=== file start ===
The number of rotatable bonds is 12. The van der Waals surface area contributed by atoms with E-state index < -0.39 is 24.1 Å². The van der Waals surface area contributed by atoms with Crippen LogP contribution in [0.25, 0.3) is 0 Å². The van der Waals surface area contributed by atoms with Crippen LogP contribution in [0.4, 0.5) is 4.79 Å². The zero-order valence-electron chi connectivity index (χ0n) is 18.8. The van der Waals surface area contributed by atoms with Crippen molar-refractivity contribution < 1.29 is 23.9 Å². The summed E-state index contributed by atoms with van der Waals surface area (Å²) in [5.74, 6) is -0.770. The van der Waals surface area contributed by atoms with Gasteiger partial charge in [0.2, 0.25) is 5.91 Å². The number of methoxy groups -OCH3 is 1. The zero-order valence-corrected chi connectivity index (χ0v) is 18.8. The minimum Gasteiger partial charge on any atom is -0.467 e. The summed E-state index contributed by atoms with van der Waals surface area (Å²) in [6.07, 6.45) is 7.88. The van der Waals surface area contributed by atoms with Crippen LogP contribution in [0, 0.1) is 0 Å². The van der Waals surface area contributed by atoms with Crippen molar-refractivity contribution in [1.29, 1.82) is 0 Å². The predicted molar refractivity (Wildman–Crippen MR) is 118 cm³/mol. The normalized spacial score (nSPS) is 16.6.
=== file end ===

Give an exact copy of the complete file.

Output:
The number of rotatable bonds is 12. The van der Waals surface area contributed by atoms with E-state index < -0.39 is 24.1 Å². The van der Waals surface area contributed by atoms with Crippen LogP contribution in [0.25, 0.3) is 0 Å². The van der Waals surface area contributed by atoms with Crippen LogP contribution in [0.4, 0.5) is 4.79 Å². The zero-order valence-electron chi connectivity index (χ0n) is 18.8. The van der Waals surface area contributed by atoms with Crippen molar-refractivity contribution < 1.29 is 23.9 Å². The summed E-state index contributed by atoms with van der Waals surface area (Å²) in [5.74, 6) is -0.770. The van der Waals surface area contributed by atoms with Gasteiger partial charge in [0.2, 0.25) is 5.91 Å². The number of methoxy groups -OCH3 is 1. The zero-order valence-corrected chi connectivity index (χ0v) is 18.8. The minimum Gasteiger partial charge on any atom is -0.467 e. The summed E-state index contributed by atoms with van der Waals surface area (Å²) in [6.07, 6.45) is 7.88. The van der Waals surface area contributed by atoms with Crippen LogP contribution in [0, 0.1) is 0 Å². The van der Waals surface area contributed by atoms with Crippen molar-refractivity contribution in [1.29, 1.82) is 0 Å². The predicted molar refractivity (Wildman–Crippen MR) is 118 cm³/mol. The normalized spacial score (nSPS) is 16.6.